Did you know, as a patient, you present more organisms to your doctor for treatment than there are humans on earth? It’s okay if you didn’t, even Alexander Fleming probably didn’t realize when he discovered penicillin that the effects of this xenobiotic (foreign chemical substance found within an organism that is not naturally produced by or expected to be present within) depended on trillions (over ten trillion to be exact) of bacteria’s metabolic pathways. These bacteria account for the microbial world known as the gut microbiome, and their effects on xenobiotics can have beneficial, or sometimes deadly, effects.
For decades, therapeutic drug development focused on chemical composition tailored specifically to the human body’s metabolism. However, in a study discussed in Science, the gut microbiome actually provides a larger collective metabolic repertoire than human cells. From lifetime of drugs to the biological effects, the pharmacokinetic and pharmacodynamic properties of xenobiotics is very much at the whim of the gut microbiota. This, as you can imagine, throws a wrench in the works of therapeutic medicine. Much like running a country, a doctor now not only has to consider the whole of the patient, but also the sum of its parts (aka 10 trillion bacterial citizens).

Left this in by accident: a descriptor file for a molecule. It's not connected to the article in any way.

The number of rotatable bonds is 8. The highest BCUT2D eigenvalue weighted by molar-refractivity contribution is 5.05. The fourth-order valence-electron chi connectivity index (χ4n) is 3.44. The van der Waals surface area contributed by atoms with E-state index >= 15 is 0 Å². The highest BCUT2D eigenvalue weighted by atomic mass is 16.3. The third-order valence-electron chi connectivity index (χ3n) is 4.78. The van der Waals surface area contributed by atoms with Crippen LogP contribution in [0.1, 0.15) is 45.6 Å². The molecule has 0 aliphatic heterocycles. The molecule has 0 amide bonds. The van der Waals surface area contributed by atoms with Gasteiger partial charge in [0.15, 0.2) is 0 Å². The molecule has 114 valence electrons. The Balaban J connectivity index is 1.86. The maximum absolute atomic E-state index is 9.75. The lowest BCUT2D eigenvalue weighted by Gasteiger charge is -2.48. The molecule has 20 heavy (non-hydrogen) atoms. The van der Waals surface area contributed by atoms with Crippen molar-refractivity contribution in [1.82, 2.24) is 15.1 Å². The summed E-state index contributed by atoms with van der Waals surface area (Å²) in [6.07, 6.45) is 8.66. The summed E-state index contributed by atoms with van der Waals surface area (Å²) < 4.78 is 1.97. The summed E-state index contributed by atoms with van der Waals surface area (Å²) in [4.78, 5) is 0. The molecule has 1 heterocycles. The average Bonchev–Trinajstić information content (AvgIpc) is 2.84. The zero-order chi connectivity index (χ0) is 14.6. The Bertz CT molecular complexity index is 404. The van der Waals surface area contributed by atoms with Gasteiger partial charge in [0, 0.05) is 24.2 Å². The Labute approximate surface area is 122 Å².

Thus, it has become clear that medicine will have to become more personalized than ever before. Understanding individual gut microbial composition is becoming a large cornerstone in linking xenobiotic exposure to health outcomes. As explained in “Chemical transformation of xenobiotics by the human gut microbiota”, the association between ingestion of ingestion of xenobiotics processed by gut microbes and health status exists, however there is limited clinical information in regards to patient population. In addition, another struggle present is the amount of strain-level variation within the gut (which I may add that CosmosID is capable of identifying) has limited the assessment of the gut microbiota composition.
Nevertheless, it is quite clear how important it is to understanding each individual patient’s gut microbiota composition and the implications it has on therapeutic treatment. By unlocking the gut microbiome, we unlock more efficient, personalized medicine.